Funding of Research in UK Higher Education
Research is a key part of the mission of many universities in the UK. Funding to undertake research is obtained from a number of sources. Some of this funding is provided to support specific projects with a clear objective. Other elements of funding are to support research infrastructure and ‘blue sky’ research.
Public Funding of Research
The UK government funds research in universities through what is known as the ‘dual support’ mechanism. This comprises an annual grant from the funding councils to support the research infrastructure and specific project grants from the research councils to fund particular pieces of research.
The annual grant from the funding councils is conditional on the institution’s research being of a minimum quality. The Higher Education Funding Council for England (HEFCE) do not stipulate how the grant for research should be used within each institution. The value of the annual grant awarded increases, the higher the quality of research is assessed to be (see How HEFCE calculates grants).
There are seven research councils that provide funds for research:
- Arts & Humanities Research Council (AHRC)
- Biotechnology & Biological Sciences Research Council (BBSRC)
- Engineering & Physical Sciences Research Council (EPSRC)
- Economic & Social Research Council (ESRC)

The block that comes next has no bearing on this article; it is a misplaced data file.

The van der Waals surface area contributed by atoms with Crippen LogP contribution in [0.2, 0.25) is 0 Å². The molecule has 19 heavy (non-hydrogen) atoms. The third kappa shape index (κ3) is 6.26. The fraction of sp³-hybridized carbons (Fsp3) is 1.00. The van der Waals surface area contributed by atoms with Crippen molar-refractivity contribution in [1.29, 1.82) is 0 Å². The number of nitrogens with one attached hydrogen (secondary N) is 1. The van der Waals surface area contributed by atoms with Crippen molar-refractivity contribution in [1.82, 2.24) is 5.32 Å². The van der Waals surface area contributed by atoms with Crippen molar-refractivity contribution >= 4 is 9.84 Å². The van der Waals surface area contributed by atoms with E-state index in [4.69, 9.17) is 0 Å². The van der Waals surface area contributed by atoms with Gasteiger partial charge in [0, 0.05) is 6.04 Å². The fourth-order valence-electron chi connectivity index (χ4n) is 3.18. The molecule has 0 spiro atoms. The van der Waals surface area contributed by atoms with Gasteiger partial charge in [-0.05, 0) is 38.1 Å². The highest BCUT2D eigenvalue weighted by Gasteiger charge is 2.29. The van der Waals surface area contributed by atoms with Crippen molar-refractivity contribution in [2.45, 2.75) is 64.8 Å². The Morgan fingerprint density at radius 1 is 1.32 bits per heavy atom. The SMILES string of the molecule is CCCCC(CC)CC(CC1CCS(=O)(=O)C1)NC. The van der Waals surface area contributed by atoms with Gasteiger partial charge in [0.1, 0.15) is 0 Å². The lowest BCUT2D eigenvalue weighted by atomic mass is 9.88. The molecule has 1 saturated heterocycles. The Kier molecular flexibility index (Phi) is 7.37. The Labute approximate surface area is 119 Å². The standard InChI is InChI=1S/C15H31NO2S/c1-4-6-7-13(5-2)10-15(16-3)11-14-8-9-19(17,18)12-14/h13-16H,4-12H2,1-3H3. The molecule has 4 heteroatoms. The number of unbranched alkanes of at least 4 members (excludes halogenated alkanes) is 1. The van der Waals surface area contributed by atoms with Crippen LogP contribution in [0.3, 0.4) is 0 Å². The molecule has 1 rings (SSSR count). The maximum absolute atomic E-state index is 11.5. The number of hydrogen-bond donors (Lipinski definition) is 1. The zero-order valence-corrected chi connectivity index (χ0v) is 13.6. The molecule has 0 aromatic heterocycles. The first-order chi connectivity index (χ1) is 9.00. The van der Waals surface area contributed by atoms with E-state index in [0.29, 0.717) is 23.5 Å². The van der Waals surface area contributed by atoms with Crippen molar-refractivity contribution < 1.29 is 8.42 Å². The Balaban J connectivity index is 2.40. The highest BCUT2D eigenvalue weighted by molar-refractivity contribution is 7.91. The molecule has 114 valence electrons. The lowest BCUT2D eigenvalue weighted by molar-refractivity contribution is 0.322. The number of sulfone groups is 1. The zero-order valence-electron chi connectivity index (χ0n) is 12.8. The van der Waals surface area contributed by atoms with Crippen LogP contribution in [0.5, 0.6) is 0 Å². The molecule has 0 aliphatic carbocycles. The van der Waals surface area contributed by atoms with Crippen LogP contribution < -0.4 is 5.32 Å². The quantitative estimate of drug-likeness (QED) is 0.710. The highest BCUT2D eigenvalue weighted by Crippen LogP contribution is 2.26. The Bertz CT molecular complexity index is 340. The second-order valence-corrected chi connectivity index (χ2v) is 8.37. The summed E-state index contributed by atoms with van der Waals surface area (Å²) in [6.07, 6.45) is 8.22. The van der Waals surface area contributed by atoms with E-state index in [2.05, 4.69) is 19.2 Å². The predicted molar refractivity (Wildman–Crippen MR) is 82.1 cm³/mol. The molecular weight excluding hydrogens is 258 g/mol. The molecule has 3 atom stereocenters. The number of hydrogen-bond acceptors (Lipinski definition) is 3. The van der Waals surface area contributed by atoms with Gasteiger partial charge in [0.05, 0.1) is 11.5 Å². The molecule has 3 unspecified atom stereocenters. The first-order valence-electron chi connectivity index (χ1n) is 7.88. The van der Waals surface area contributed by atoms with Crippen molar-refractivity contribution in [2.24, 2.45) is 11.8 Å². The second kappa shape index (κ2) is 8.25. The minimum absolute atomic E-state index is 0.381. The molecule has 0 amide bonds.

- Medical Research Council (MRC)
- Natural Environment Research Council (NERC)
- Science & Technology Facilities Council (STFC)
The research councils fund specific projects that may typically last for three years. Grants from research councils are normally bid for on a competitive basis. The funding awarded depends on the estimated cost of undertaking the project. Universities have to calculate the full economic cost (FEC) of the proposed project. If the application is successful, the research councils fund 80% of the full economic cost. Funding can only be used for that project.
Government departments, non-departmental government bodies, local authorities and the NHS also fund research in universities. This is often by way of a research contract under which the sponsoring body obtains rights to use the results of the research. The funding of these projects varies according to circumstances, although government departments have been instructed to fund non-competitive contract research projects at 100% of FEC.
Non-public Funding of Research
As well as funding from the public sector a large amount of funding for research comes from non-public organisations. These include charities, the European Commission and industrial and commercial organisations in the UK and overseas. This is mostly in the form of grants and contracts for specific research projects. Some sponsors apply their own rules as to the level of funding that they will provide, others negotiate the funding on a contract by contract basis. Many charities will only fund the direct or additional costs of the research.
However, there are elements of the HEFCE grant for research which are determined by the amount of funding from UK charities and from UK business (see How HEFCE Calculates Grants for Research and Teaching).
The European Commission funds most of its research through its Framework Programme which has specific rules about which elements of cost can be funded. A modified version of FEC can be used to apply for funding under the Framework Programme.